Imagine the grave feeling of realizing your online course has a typo, or the sound is of terrible quality?
Therefore you have to perfect your content. Don’t stress about investing in start-of-art editing software. iMovie for videos, Grammarly for text, or anything similar will do the trick.
You need to ensure your online course content:
- Has no grammar or spelling errors
- Makes sense
- Captures the point
- Has clear and good quality sound and lighting
- Is original!
The best way to perfect your content is to record a small portion of your online course and then adjust your next recording based on your student’s feedback.
This method will allow you to improve on your online courses constantly. While finding out what your audience likes and dislikes about your content.
6. Create an Online Community for Your Course
Create a place for all your learners to gather and discuss your content. In other words, build an online community!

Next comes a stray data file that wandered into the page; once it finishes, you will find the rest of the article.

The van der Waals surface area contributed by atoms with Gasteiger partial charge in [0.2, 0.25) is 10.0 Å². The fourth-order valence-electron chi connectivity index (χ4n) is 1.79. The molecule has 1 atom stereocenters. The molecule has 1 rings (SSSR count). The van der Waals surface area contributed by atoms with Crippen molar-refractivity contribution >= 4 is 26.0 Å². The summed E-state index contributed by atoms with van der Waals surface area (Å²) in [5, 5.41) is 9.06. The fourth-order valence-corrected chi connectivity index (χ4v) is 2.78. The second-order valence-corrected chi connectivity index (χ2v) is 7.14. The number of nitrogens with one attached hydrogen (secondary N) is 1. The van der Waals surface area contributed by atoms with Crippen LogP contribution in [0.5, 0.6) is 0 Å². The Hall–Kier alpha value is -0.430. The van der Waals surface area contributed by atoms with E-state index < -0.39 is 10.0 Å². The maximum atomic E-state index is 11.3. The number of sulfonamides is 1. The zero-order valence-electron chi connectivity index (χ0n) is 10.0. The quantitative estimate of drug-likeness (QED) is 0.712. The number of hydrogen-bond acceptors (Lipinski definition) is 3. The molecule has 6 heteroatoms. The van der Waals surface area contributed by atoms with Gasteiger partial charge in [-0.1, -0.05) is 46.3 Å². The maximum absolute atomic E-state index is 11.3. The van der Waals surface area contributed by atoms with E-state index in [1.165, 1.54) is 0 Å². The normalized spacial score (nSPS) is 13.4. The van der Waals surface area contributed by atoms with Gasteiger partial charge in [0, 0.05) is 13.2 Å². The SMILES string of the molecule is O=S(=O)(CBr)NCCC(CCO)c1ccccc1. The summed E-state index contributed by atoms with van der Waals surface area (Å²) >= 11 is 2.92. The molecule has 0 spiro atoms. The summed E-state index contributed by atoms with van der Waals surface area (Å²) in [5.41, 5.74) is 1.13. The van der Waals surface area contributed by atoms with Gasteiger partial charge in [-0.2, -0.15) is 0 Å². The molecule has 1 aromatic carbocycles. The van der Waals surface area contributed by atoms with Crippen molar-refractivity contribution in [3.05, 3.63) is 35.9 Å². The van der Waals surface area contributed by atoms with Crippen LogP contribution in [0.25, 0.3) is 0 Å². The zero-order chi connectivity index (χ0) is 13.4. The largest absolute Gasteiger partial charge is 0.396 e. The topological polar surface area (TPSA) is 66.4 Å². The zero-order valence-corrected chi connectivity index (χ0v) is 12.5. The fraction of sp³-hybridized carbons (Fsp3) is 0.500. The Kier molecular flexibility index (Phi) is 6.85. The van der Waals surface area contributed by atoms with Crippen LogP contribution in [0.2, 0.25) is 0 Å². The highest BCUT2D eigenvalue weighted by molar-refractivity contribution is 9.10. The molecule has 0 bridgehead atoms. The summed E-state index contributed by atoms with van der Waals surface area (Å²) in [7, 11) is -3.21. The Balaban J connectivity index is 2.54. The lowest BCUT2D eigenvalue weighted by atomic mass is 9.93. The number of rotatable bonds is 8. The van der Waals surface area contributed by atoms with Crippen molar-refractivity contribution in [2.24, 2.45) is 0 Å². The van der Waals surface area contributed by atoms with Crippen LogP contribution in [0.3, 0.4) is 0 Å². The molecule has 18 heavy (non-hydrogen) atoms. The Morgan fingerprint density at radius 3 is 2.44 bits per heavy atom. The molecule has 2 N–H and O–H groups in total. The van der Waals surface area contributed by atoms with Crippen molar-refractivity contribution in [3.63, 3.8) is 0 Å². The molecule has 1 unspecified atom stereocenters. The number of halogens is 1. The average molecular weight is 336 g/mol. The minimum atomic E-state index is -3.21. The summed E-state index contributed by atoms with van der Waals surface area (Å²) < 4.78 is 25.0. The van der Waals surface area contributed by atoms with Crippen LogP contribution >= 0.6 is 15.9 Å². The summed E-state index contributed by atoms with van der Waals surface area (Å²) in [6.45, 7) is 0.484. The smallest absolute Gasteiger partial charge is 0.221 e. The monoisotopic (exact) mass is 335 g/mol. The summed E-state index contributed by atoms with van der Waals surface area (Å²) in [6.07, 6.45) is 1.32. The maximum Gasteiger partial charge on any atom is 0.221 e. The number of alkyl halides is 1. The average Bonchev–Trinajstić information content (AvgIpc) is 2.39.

An online community allows you more direct interaction with your learners and more insight into who your audience is. Plus, your students who need help have a place to assist each other. Before you know it, this closely connected community will become loyal students.
5 Tips for your online community:
- 1Get your community interacting by initiating conversation.
- 2Host regular video calls/webinars or go LIVE.
- 3Encourage your community members to network.
- 4Monitor the behavior of community members closely to secure a friendly environment.
- 5Add personality to your interactions with community members.
7. Share Your Course and Engage
Now that you’ve done all the dirty work, tell the world about your online course!